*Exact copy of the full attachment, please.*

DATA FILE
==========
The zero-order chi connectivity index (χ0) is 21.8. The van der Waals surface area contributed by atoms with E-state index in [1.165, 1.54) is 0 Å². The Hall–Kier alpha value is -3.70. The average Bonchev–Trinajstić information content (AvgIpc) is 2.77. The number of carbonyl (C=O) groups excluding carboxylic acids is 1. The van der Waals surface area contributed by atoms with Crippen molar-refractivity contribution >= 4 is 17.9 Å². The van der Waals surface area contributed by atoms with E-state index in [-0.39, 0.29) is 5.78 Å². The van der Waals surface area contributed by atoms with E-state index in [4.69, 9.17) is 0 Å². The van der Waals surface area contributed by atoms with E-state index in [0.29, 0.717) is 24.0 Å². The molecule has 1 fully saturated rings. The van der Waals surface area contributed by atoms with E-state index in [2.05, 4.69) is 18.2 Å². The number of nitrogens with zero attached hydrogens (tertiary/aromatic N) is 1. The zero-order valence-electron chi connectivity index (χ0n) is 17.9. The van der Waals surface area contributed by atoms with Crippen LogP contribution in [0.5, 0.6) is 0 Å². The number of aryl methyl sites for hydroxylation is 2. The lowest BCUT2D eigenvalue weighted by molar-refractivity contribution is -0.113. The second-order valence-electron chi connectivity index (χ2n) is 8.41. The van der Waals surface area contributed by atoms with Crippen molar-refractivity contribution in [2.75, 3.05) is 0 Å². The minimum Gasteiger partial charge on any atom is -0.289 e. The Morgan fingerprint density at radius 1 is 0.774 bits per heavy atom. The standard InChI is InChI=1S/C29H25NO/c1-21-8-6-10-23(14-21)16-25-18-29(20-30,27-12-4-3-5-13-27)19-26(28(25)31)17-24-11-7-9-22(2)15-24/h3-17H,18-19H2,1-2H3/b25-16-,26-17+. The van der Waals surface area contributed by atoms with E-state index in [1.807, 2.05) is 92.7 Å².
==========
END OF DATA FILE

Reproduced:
The zero-order chi connectivity index (χ0) is 21.8. The van der Waals surface area contributed by atoms with E-state index in [1.165, 1.54) is 0 Å². The Hall–Kier alpha value is -3.70. The average Bonchev–Trinajstić information content (AvgIpc) is 2.77. The number of carbonyl (C=O) groups excluding carboxylic acids is 1. The van der Waals surface area contributed by atoms with Crippen molar-refractivity contribution >= 4 is 17.9 Å². The van der Waals surface area contributed by atoms with E-state index in [-0.39, 0.29) is 5.78 Å². The van der Waals surface area contributed by atoms with E-state index in [4.69, 9.17) is 0 Å². The van der Waals surface area contributed by atoms with E-state index in [0.29, 0.717) is 24.0 Å². The molecule has 1 fully saturated rings. The van der Waals surface area contributed by atoms with E-state index in [2.05, 4.69) is 18.2 Å². The number of nitrogens with zero attached hydrogens (tertiary/aromatic N) is 1. The zero-order valence-electron chi connectivity index (χ0n) is 17.9. The van der Waals surface area contributed by atoms with Crippen LogP contribution in [0.5, 0.6) is 0 Å². The number of aryl methyl sites for hydroxylation is 2. The lowest BCUT2D eigenvalue weighted by molar-refractivity contribution is -0.113. The second-order valence-electron chi connectivity index (χ2n) is 8.41. The van der Waals surface area contributed by atoms with Crippen molar-refractivity contribution in [2.75, 3.05) is 0 Å². The minimum Gasteiger partial charge on any atom is -0.289 e. The Morgan fingerprint density at radius 1 is 0.774 bits per heavy atom. The standard InChI is InChI=1S/C29H25NO/c1-21-8-6-10-23(14-21)16-25-18-29(20-30,27-12-4-3-5-13-27)19-26(28(25)31)17-24-11-7-9-22(2)15-24/h3-17H,18-19H2,1-2H3/b25-16-,26-17+. The van der Waals surface area contributed by atoms with E-state index in [1.807, 2.05) is 92.7 Å².